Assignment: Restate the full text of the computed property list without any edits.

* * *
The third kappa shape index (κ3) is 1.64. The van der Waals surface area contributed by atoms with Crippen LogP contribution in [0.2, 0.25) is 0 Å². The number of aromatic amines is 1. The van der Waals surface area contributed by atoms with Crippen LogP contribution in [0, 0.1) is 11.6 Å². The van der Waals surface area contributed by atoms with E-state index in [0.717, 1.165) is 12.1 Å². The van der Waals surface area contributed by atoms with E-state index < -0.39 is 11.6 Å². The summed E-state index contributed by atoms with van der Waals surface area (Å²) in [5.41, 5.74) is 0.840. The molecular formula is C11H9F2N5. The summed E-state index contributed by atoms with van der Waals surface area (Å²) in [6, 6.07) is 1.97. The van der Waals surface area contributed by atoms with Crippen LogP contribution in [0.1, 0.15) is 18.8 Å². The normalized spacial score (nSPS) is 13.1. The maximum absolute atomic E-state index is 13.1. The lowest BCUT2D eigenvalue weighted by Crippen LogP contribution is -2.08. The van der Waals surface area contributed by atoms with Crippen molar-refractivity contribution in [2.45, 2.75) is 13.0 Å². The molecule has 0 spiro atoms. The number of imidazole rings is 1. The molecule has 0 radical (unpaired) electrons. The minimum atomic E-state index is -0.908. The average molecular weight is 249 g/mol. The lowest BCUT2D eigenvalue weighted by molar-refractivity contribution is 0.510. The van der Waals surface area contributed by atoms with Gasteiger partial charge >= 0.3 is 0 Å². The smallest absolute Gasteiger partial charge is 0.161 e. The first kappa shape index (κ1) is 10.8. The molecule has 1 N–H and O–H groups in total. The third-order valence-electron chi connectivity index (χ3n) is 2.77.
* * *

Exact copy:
The third kappa shape index (κ3) is 1.64. The van der Waals surface area contributed by atoms with Crippen LogP contribution in [0.2, 0.25) is 0 Å². The number of aromatic amines is 1. The van der Waals surface area contributed by atoms with Crippen LogP contribution in [0, 0.1) is 11.6 Å². The van der Waals surface area contributed by atoms with E-state index in [0.717, 1.165) is 12.1 Å². The van der Waals surface area contributed by atoms with E-state index < -0.39 is 11.6 Å². The summed E-state index contributed by atoms with van der Waals surface area (Å²) in [5.41, 5.74) is 0.840. The molecular formula is C11H9F2N5. The summed E-state index contributed by atoms with van der Waals surface area (Å²) in [6, 6.07) is 1.97. The van der Waals surface area contributed by atoms with Crippen LogP contribution in [0.1, 0.15) is 18.8 Å². The normalized spacial score (nSPS) is 13.1. The maximum absolute atomic E-state index is 13.1. The lowest BCUT2D eigenvalue weighted by Crippen LogP contribution is -2.08. The van der Waals surface area contributed by atoms with Crippen molar-refractivity contribution in [2.45, 2.75) is 13.0 Å². The molecule has 0 spiro atoms. The number of imidazole rings is 1. The molecule has 0 radical (unpaired) electrons. The minimum atomic E-state index is -0.908. The average molecular weight is 249 g/mol. The lowest BCUT2D eigenvalue weighted by molar-refractivity contribution is 0.510. The van der Waals surface area contributed by atoms with Gasteiger partial charge >= 0.3 is 0 Å². The smallest absolute Gasteiger partial charge is 0.161 e. The first kappa shape index (κ1) is 10.8. The molecule has 1 N–H and O–H groups in total. The third-order valence-electron chi connectivity index (χ3n) is 2.77.